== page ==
Most individuals I counsel experience some form of emotionally eating. Emotional and compulsive eating is primarily fueled by our thoughts and feelings, however, there are skills (nutritionally based) that can help. After more than 10 years of working with clients of ages and lifestyles, here are the 12 most helpful nutritional skills they found effective in combating emotional eating.

  1. STAY ON SCHEDULE. Be consistent with your meal times, no exceptions. A baby cries when it is hungry. Regardless if you shed a tear, eating is not optional. You may not have consistent accurate hunger cues. Eat meals at regular times daily and also eat when you are truly hungry. A regular pattern of eating is your first line of defense against bingeing.
  2. DESSERT WITH DINNER. Plan to have dessert, no rules, no bargains or limits, fit them into your meal plan. If your goal is to end binge/emotional eating, elimination of desserts and favorite foods simply won’t work. Suggestions for better management include having dessert with dinner, don’t wait until your really hungry later, you are more likely to binge/over eat. Also, a night time snack might be more manageable if it is not a “trigger food”.
  3. EAT BASED ON YOUR CURRENT HUNGER. Avoid the temptation to over think your eating history. Avoid making choices based on what you previously ate or how you plan to eat. Make reasonable choices and be satisfied in the moment, often over eating is a consequence of under eating and/or judging ourselves and our food. “Fixing” the last meal or binge doesn’t work, forgive, forget, move on... Focus on the PROCESS of normal eating, not the problem of binge/compulsive eating.
  4. EAT WHAT YOU WANT IN FRONT OF OTHERS. Hiding foods or eating certain foods only when alone, occurs when we feel ashamed or embarrassed about our food. No one should be judging your food, least of all you. This produces a pattern of eating that includes hoarding, isolation, bingeing, shame and guilt. Practice portion control with all foods and eating honestly, this will deflate the patterns.
  5. DON’T APOLOGIZE FOR YOUR EATING. Stop promising “I’ll eat better tomorrow” or “I don’t usually eat this” Verbalizing diet mentality, reinforces the thinking that dieting is good and you are “good” if you diet, “bad” if you don’t. Replace diet mentality with positive thoughts…”I am a great gardener, lawyer or friend”.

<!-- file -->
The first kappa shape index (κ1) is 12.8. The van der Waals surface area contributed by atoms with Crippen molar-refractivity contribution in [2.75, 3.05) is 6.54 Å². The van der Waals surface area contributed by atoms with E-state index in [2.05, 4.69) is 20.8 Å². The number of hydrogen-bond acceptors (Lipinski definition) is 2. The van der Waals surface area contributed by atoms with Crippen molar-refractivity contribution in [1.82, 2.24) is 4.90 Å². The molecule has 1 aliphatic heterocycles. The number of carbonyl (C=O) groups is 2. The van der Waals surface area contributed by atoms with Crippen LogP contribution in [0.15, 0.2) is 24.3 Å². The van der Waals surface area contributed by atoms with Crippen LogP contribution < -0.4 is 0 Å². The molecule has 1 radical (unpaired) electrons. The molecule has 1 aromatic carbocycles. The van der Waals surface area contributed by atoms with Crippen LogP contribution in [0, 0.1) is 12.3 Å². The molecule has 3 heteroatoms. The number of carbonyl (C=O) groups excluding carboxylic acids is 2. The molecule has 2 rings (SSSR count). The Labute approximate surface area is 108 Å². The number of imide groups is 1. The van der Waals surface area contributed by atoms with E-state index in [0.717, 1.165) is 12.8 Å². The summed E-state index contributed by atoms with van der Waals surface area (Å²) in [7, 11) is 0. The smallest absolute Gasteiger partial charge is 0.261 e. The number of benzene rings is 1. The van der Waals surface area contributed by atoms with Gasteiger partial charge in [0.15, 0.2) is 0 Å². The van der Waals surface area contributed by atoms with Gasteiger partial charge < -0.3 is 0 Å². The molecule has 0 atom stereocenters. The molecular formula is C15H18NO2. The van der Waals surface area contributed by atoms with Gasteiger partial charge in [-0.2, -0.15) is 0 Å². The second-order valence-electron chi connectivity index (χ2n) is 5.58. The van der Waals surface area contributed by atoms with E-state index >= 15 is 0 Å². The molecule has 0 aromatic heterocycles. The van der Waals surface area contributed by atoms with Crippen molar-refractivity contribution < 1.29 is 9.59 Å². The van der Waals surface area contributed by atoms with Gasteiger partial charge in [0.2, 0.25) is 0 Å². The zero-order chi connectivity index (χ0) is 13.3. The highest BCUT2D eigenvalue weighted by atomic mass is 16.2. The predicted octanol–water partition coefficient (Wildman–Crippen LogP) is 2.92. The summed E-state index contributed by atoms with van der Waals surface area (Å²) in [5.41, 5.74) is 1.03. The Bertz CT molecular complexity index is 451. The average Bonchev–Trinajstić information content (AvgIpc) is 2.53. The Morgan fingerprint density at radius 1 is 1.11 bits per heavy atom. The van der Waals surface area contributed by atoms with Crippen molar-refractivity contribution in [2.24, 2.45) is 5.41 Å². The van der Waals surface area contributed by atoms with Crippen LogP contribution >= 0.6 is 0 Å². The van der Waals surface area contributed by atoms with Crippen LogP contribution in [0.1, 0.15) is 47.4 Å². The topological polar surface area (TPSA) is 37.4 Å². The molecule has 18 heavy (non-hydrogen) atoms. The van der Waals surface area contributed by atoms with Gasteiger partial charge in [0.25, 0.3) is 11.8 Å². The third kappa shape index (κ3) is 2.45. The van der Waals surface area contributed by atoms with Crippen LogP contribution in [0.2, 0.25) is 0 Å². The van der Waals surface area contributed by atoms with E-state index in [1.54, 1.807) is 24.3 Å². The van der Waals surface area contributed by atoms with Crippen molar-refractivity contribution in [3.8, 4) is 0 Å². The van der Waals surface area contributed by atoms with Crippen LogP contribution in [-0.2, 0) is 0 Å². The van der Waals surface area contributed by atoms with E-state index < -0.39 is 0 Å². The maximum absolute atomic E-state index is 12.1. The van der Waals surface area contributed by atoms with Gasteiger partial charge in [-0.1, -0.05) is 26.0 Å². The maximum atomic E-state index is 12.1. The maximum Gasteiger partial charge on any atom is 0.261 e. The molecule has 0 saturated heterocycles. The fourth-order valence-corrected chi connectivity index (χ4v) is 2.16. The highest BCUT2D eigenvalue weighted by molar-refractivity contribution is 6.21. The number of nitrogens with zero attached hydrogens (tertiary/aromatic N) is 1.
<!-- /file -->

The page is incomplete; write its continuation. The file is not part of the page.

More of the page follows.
6. THINK OF “DEFENSE” AGAINST BINGEING. Be satisfied not just full. When you fill up on carrots or diet, fluffy chips, you probably won’t be satisfied. Balance out your choices, consider the food groups and portion control. Less carrots with a few spoonfuls of hummus, or an apple with peanut butter can prevent overeating later. Even though emotional eating is not about hunger, being hungry will set the stage for emotional eating even when other skills are readily available.
  7. ORDER DESSERT WITH OTHERS. This is a great opportunity to enjoy a dessert with less opportunity to binge. Practice portion control with dinner and save room for dessert. You may also have dessert a little time later while still in the company of others, plan an activity after dessert for distraction, in the event negative thoughts and urges surface.
  8. REVIEW AND REVISE. Reflect on your day. What events preceded or lead up to emotional eating and what can be changed. It might be simple; walking in the front door instead of the kitchen after work. Or involve more planning; packing lunches at night, a snack for the after work commute. Awareness and self exploration is a tremendous part of the process.
  9. BE FLEXIBLE. The more rules you have about food and trying to control it, the more you risk feeling out of control. Pick up dinner out if you are working late, don’t delay a meal, just so you can have your planned dinner at home. Eat an extra snack if you are hungry, even if it is just before bed. You won’t be eating more if you avoid binge eating. Give yourself permission to have a snack at night, have variety, avoid creating a “habit” of eating, what would you really enjoy.
  10. DO NOT MULTI-TASK. When you snack at night, practice mindfulness. Fix your snack and enjoy it sitting at a table. Avoid snacking and reading, watching TV or being on the computer. Associating these activities with eating can lead to overeating and binge eating. Mindfulness allows time to feel your hunger and your fullness without distraction.
  11. AVOID LABELING FOOD. No food alone is wrong, no one meal should “ruin” your day. It is not the food that is bad, it is the the label you attach or your attitude about the food. Conversely no one group of foods are right, you may prefer organic or a certain brands, just don’t sacrifice getting nutrition if your preferred choices are not available.
  12. COPING VERSUS EATING. Once you’ve defended yourself from emotional eating with good nutrition skills, create a list of alternate actions or distractions from compulsive eating. Bubble baths, painting your nails, crafts, not isolating, on-line support groups, going to bed, going for a walk, journal, yoga or meditation tape/class, knit or read. Have your list readily available, on your phone or posted at home where you’ll be certain to see it, compulsive/impulsive eating can occur anytime, be prepared.

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